paul jeser said...

Richard - sorry to say that this is one of your most important - and deviating - blogs!

First - you can not count on the JCSA for anything - they are a morally bankrupt organization which proved their worthlessness when they decided not to review the important study/book about the UJC z'l by S.Windmueller and G.Bubis.

More importantly, as I've written 'ad-nauseam' - the Federation System (Feds and the profession) is no longer viable - for sure, it is not the much-needed and effective system we knew it to be.

I believe that there needs to be a community Federation to be the community leader, planner, convener. From what I read and hear, many agree. So, the question is, are there any leaders 'out there' who are strong enough, who care enough, and who willing to get together to develop and execute a plan. If not, the Federation System will continue its slow death.

paul jeser said...


Richard - sorry to say that this is one of your most important - and devastating - blogs

paul jeser said...

My spell checker needs a spell checker.. :-) sorry..

...Corrected last sentence...

paul jeser said...

The Death of the Jewish Communal Service z'l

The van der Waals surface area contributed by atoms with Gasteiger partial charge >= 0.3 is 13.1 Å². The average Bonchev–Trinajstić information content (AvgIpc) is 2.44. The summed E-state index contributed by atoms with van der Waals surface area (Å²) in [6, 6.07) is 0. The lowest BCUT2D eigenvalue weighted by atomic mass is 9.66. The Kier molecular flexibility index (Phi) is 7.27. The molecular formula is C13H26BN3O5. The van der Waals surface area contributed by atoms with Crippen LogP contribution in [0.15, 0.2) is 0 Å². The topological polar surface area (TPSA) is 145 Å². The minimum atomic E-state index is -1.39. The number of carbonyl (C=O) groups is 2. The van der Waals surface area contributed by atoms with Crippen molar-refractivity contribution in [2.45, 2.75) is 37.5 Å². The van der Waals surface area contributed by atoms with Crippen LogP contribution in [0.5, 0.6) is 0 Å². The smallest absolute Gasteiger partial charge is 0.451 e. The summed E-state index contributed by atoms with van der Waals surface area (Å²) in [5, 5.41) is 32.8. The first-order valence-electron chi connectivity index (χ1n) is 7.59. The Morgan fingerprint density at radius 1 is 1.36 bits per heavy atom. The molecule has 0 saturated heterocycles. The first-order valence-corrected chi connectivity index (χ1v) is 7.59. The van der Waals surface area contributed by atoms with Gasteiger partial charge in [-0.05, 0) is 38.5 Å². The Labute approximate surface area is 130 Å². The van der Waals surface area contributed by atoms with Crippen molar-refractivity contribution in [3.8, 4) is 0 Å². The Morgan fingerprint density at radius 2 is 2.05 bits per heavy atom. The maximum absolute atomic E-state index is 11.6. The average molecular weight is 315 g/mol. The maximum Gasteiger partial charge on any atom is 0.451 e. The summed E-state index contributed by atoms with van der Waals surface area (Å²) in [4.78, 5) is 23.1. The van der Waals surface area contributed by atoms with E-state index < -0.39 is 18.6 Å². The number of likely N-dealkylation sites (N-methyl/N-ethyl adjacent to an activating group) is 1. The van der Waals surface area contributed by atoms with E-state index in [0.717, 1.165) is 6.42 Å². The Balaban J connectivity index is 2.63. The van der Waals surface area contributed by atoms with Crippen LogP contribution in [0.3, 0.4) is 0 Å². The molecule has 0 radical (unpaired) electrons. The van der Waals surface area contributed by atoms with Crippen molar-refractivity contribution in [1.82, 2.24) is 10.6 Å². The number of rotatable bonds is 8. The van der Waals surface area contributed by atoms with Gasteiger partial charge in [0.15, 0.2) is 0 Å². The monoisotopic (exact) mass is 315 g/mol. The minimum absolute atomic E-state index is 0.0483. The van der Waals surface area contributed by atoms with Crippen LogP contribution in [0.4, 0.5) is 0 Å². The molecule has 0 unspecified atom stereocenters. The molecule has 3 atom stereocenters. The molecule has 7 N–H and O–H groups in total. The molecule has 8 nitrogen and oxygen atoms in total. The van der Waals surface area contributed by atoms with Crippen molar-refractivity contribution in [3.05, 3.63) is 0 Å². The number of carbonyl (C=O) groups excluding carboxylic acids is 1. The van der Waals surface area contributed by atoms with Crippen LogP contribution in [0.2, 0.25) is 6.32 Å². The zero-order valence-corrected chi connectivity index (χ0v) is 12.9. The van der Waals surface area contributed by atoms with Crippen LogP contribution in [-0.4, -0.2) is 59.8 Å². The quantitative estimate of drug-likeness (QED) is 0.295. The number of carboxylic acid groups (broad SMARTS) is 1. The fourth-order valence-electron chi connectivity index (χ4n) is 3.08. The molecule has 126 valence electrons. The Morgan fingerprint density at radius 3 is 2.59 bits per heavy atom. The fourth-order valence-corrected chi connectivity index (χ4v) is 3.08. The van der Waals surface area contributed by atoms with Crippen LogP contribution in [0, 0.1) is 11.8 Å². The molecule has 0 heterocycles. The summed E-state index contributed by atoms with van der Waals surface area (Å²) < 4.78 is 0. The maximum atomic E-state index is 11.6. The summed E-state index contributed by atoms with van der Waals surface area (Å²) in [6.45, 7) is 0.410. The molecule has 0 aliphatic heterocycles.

When someone asks me what I do, I respond that I am a member of the Jewish Communal Service. Inevitably, I'm asked to explain and I respond that the simple answer is that I am a fundraiser. I then expand my answer to say that as a fundraiser, I help build community, I help build a nation, I help build a People.

I was privileged to learn from the two major founders of the Jewish Communal Service, Bernie Reisman z'l, and Jerry Bubis. They built a Jewish Communal Service that was effective and personally/professionally satisfying. I was honored to be part of that great enterprise.

It is with horror that I watch 'my' field disintegrate. I truly believe that the Jewish Communal Service, as developed by Resiman and Bubis, and many others, does not exist anymore.

Richard's blog just reinforces my perception.

Anonymous said...

Who cares if a pro gets the system, the mission or Jewish life? For tomorrow's exec, it matters that they're young, slick and have hair (straightened if you're female). That's how they do it at Xerox, Bausch and Coty.

Anonymous said...


My federation agrees that we must look outside the box -- I have suggested a Gentile.

Anonymous said...

If the exec "gets it", religion should not be an issue.